When you ingest food or water contaminated with tapeworm eggs or larvae, you may contract a tapeworm infection. The larvae can grow into adult tapeworms in your intestines. Certain types of tapeworm larvae can travel outside your intestines and create larval cysts in your body's tissues and organs, leading to serious complications.
Many people with intestinal tapeworm infections don't experience any symptoms and don't even realize they have it. When symptoms do occur, they can include nausea, vomiting, diarrhea, abdominal pain, intestinal inflammation, weight loss, appetite changes, and malnutrition from inadequate absorption of nutrients. Intestinal tapeworms can also leave infected individuals feeling generally weak, dizzy, and fatigued. You may see parts of the tapeworm in your stool. In severe cases, intestinal tapeworm infections can cause seizures and B12 deficiency.
Intestinal tapeworms generally don't cause any complications. However, if a tapeworm grows big enough, it can block your appendix, which can lead to appendicitis, an infection in your appendix. A tapeworm can also block the pancreatic duct, which transports digestive fluids from your pancreas to your intestine or your bile ducts, which in turn transport bile from your gallbladder and liver to your intestines.
Invasive tapeworm infections occur when tapeworm larvae travel outside the intestines and form cysts in other tissues and organs. Symptoms of invasive tapeworm infection include headaches, allergic reactions to the tapeworm larvae, lumps or cystic masses, and neurological symptoms such as seizures.
Neurocysticercosis is an especially dangerous complication that can occur in people with invasive pork tapeworm infections. Symptoms include headaches, meningitis, visual impairment, seizures, hydrocephalus, and dementia. In severe cases, these complications can prove fatal. When tapeworm larvae travel to your lungs, liver, or other organs, they form cysts that can grow so large they interfere with that organ's ability to function. If a tapeworm cyst ruptures, it releases more larvae into your body that can travel to other tissues and organs. A leaking or ruptured cyst can also cause allergic-like responses including itching, swelling, hives, and breathing difficulties.
You can ingest tapeworm eggs when you consume food or water contaminated with feces from an infected animal or human. For instance, a cow with tapeworm passes the eggs in its stool, which can get into the soil. If that soil comes into contact with water or a food source, this source will be contaminated.
Animals who have tapeworm infections have larvae in their muscle tissue. If you consume undercooked or raw meat from an infected animal, you can be infected. While some adult tapeworms pass out of your body through your stool, others may attach to the walls of your intestines where they can survive for up to 30 years.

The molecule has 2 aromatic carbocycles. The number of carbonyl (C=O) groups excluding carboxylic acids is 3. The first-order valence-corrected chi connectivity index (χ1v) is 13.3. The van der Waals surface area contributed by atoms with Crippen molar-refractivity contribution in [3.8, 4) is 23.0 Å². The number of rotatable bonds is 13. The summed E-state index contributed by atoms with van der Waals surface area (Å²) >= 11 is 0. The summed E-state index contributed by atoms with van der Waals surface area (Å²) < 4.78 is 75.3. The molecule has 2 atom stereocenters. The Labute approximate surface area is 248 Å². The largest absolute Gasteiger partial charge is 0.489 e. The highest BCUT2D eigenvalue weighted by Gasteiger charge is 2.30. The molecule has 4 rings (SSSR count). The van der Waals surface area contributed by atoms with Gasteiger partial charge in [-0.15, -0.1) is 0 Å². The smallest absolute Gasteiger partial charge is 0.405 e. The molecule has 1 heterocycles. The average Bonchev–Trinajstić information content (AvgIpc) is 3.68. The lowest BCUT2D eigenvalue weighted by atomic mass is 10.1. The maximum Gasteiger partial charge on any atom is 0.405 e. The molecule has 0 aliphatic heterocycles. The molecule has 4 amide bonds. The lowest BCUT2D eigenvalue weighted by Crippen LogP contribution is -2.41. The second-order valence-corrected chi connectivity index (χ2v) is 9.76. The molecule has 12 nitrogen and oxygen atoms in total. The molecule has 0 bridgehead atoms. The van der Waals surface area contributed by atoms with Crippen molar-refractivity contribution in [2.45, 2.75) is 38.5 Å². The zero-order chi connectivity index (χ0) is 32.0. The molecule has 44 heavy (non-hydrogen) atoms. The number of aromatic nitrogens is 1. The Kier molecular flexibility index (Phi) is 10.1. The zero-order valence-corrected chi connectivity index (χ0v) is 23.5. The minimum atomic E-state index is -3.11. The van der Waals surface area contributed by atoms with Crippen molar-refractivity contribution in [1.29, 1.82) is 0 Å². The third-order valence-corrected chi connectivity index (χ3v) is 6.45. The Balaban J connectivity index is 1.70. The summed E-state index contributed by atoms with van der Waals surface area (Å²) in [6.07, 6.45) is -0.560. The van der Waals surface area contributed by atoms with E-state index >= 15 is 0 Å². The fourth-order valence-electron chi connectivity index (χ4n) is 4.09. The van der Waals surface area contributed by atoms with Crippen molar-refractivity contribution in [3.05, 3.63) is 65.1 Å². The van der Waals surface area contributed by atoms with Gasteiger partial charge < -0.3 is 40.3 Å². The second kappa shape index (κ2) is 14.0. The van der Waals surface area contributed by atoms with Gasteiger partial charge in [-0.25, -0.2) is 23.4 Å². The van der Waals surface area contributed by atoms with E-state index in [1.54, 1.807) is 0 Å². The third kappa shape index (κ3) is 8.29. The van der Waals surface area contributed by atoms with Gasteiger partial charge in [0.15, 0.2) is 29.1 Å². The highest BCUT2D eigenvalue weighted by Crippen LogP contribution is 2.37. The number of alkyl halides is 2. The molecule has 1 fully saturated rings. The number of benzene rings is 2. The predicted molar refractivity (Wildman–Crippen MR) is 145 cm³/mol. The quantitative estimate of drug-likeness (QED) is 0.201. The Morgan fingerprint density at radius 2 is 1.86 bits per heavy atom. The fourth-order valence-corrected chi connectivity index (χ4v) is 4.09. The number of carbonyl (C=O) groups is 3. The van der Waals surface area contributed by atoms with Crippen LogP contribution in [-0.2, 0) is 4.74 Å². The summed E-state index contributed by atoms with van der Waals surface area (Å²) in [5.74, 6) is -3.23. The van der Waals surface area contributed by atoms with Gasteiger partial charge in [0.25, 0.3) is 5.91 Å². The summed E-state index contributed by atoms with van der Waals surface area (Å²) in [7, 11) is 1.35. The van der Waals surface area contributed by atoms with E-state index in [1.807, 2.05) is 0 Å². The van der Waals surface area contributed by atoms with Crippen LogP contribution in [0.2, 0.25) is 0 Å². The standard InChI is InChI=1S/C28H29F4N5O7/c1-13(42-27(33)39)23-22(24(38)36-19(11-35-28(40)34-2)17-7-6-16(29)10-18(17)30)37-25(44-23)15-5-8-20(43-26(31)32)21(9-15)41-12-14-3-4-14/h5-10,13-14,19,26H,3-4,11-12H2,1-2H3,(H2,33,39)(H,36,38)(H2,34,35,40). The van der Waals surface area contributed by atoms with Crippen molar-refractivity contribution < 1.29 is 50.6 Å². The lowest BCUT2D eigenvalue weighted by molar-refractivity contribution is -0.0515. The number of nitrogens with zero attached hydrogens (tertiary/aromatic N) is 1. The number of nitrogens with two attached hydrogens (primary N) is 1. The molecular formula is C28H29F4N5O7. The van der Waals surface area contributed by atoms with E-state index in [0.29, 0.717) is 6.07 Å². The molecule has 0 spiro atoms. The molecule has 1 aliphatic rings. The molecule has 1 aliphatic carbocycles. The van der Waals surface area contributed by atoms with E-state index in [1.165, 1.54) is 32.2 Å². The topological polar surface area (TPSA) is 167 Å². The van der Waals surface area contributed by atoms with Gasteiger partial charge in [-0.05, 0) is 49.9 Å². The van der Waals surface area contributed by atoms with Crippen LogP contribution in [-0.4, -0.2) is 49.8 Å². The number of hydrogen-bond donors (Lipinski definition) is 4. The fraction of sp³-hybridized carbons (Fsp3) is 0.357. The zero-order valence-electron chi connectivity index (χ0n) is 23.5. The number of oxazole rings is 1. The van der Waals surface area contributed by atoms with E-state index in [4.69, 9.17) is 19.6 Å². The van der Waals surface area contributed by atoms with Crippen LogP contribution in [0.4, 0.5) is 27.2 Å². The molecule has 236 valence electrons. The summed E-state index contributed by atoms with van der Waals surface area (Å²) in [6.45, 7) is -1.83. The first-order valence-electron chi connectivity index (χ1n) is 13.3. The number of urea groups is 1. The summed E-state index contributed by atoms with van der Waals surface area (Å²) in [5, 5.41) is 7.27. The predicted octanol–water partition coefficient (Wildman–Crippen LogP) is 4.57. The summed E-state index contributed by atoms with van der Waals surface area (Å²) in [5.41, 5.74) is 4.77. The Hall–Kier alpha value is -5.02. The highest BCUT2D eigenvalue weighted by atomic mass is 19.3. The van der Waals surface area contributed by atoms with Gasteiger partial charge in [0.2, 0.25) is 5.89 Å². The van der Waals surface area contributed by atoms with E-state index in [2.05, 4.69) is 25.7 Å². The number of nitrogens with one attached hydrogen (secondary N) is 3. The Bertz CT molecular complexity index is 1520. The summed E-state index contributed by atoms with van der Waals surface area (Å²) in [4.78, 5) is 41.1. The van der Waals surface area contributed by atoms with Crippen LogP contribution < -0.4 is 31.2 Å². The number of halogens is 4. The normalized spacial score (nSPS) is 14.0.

Certain things put you at higher risk of getting a tapeworm. Traveling to developing countries and eating undercooked or raw meat, for instance, as well as poor hygiene: not bathing or washing your hands frequently enough increases the chance of contaminated material accidentally making its way into your mouth.
To diagnose an intestinal tapeworm infection, your doctor will need to send samples of your stool to a laboratory, where technicians will examine them for tapeworm eggs or segments. Tapeworm eggs and segments are passed out of your body through your stool on an irregular basis, so your doctor may need to send the lab two or three samples for confirmation. Blood tests can also be used to diagnose invasive tapeworm infections. Antibodies in your blood can tell the lab which type of tapeworm you have.
Sometimes, no treatment is necessary for intestinal tapeworm because the tapeworm passes out of the body through your stool. If this doesn't happen, and the tapeworm attaches inside you, the most common treatment method is oral medication, the type of which depends on what type of tapeworm you have, and what part of the body it is affecting. Medications used to kill adult tapeworms don't kill eggs, so your doctor will continue to test your stool until he's sure the infection is gone.
Anthelmintic drugs may be able to shrink tapeworm cysts. Sometimes, cysts can be surgically removed. Cysts in the lungs, eyes, and liver are typically removed surgically, as they can interfere with organ function.
You can prevent tapeworm infections by washing your hands with soap and water after using the restroom and before handling or eating food. Don't eat undercooked or raw beef, pork, or fish. Cook meat to a temperature of at least 145 degrees Fahrenheit to kill tapeworm larvae and eggs. Alternatively, you can kill tapeworm eggs and larvae by freezing fish for at least 24 hours and meat for seven to 10 days in a freezer with a temperature of -31 degrees.
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